It's that time of the year where virtually everyone is in a food coma and can't seem to get off the couch following a few hectic days over Christmas. But think about how much food people must have wasted during this festive period - even a few left overs per person adds up to an incredible amount.
But supermarket chain ASDA is making sure that it won't be a part of that wastage and has been giving away surplus vegetables.
Shopper Aled Williams uploaded a photo of a bevy of packed trolleys at his local store in Barry, Wales.
The dad of two has told LADbible: "I thought the initiative was great. People were taking the odd bag, and they were looking at the security guards to see if they could, and [the guards] were just encouraging them.
"I tagged a local farm in Barry because I know they have a lot of livestock who would benefit from the food.
"It was nice to see and certainly at this time of year - but should it only be at Christmas?"
Mr Williams says his son bloody loves carrots, so the sight of all those orange sticks sitting in the trolleys was mouth-watering.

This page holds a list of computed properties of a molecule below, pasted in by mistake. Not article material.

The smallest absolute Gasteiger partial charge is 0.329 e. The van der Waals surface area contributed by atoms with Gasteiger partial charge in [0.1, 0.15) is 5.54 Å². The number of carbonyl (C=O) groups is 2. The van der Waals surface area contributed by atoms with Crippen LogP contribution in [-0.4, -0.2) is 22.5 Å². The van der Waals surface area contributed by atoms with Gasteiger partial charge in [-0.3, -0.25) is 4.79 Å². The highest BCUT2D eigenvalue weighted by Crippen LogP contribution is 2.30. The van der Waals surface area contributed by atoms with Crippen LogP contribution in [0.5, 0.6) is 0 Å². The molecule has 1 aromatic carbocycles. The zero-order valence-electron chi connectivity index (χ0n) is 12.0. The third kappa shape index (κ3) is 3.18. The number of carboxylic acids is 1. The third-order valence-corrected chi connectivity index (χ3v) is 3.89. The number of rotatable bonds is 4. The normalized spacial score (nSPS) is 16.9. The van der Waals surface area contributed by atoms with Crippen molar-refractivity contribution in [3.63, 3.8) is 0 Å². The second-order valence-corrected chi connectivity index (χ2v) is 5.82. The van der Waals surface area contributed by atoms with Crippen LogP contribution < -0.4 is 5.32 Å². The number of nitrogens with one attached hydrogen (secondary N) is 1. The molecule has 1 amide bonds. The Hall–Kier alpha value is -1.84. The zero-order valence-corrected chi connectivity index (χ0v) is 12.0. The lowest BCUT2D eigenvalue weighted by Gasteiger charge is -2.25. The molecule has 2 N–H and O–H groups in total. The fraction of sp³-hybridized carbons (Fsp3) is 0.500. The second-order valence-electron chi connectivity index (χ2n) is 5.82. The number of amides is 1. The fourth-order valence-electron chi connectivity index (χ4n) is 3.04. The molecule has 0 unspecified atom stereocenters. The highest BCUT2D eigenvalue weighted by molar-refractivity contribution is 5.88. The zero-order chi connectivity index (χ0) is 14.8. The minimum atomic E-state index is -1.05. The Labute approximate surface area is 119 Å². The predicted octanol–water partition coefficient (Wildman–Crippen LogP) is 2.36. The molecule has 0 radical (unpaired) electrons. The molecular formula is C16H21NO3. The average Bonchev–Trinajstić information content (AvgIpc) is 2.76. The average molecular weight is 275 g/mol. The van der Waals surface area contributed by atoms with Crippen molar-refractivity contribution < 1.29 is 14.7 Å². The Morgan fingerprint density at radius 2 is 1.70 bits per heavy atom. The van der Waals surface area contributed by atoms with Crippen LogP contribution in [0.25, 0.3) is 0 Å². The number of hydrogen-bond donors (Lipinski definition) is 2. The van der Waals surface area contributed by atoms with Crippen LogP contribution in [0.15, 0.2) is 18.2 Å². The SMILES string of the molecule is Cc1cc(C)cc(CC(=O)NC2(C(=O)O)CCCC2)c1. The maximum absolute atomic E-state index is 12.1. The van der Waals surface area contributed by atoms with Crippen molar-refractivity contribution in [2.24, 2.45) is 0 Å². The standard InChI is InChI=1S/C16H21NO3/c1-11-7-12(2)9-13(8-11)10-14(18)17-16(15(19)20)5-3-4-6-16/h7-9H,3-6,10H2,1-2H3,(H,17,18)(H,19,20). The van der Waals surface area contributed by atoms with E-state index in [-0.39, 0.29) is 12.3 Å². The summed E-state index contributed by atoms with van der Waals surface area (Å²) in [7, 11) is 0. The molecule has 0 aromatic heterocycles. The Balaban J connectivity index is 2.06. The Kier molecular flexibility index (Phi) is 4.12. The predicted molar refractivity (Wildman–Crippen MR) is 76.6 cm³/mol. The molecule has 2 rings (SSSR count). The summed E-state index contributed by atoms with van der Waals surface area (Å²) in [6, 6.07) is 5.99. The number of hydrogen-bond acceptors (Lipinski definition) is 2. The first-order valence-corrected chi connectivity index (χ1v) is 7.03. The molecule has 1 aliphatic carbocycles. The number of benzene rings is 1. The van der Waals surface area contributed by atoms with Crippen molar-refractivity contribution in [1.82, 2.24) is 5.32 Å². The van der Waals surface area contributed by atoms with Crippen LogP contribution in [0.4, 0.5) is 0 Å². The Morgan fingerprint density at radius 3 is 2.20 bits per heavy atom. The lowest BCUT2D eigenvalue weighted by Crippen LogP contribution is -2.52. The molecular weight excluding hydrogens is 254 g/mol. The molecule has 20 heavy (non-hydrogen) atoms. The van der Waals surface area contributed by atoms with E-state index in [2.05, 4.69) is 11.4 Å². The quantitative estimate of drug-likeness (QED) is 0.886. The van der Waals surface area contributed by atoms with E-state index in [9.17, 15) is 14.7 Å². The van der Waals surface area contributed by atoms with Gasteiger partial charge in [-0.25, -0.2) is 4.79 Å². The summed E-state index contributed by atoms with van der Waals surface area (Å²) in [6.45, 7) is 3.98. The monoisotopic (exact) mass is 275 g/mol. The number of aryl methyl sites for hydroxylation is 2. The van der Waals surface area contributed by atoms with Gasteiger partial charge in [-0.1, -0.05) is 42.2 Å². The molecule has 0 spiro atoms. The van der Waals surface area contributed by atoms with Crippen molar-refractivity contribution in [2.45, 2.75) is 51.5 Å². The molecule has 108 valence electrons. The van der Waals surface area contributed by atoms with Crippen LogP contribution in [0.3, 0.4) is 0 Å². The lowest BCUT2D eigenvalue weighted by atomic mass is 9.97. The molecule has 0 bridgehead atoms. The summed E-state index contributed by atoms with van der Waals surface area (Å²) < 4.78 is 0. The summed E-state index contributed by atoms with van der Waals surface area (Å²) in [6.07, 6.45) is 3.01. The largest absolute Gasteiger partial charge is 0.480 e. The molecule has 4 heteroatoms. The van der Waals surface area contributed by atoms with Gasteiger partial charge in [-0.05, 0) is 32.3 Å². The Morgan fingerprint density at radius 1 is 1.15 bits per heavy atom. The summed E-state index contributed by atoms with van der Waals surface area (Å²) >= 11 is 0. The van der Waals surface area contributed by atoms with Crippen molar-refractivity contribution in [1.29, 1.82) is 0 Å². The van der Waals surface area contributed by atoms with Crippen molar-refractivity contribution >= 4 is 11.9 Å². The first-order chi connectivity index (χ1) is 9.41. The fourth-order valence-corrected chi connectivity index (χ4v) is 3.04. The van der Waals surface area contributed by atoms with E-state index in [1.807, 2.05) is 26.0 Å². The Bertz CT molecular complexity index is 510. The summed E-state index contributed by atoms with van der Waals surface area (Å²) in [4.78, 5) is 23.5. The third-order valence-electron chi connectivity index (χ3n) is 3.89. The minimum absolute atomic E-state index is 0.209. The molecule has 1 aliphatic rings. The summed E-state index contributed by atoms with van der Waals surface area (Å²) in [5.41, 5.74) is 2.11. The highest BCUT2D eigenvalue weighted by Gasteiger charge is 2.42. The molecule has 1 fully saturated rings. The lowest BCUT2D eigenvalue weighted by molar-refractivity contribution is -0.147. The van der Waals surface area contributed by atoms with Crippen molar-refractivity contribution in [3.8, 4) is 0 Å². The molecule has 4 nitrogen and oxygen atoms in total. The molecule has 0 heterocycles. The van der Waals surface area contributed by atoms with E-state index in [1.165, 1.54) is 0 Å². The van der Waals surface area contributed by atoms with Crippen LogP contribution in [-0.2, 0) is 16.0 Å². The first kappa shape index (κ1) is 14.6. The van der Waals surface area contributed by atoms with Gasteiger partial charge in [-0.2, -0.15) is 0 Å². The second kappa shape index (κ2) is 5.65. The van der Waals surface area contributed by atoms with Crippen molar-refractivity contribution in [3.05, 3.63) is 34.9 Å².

An Asda spokesperson told Wales Online: "After making sure our customers got great value on their Christmas dinner we didn't want to see the final bags of veg in our Barry store go to waste and so took the decision to give them away. We hope they were enjoyed."
Aled adds: "Because it is such a period of indulgence, all this food is going to go to waste and when you think about all the other stores, Sainsbury's, Morrisons, ALDI, that's a lot of food that might go in the bin."
People on social media commended the Barry store for giving away their food and there are calls for other supermarkets to do the same.
Aldi drew commendation when it announced all unsold food would go to those in need on Christmas Eve - including bread, dairy products, and anything else perishable that charities and organisations can carry.
Obviously, supermarkets can't just give away out-of-date food as that would be a potential health nightmare. But that's not to say that there can't be other opportunities to find other uses for the products.
According to the Food Standards Agency, Brits waste seven million tonnes of food every year, with wastage costing an average family £470 each year.
Hopefully, other UK retailers will follow suit and even collaborate on initiatives to help those in need get some food.
Featured Image Credit: Aled Williams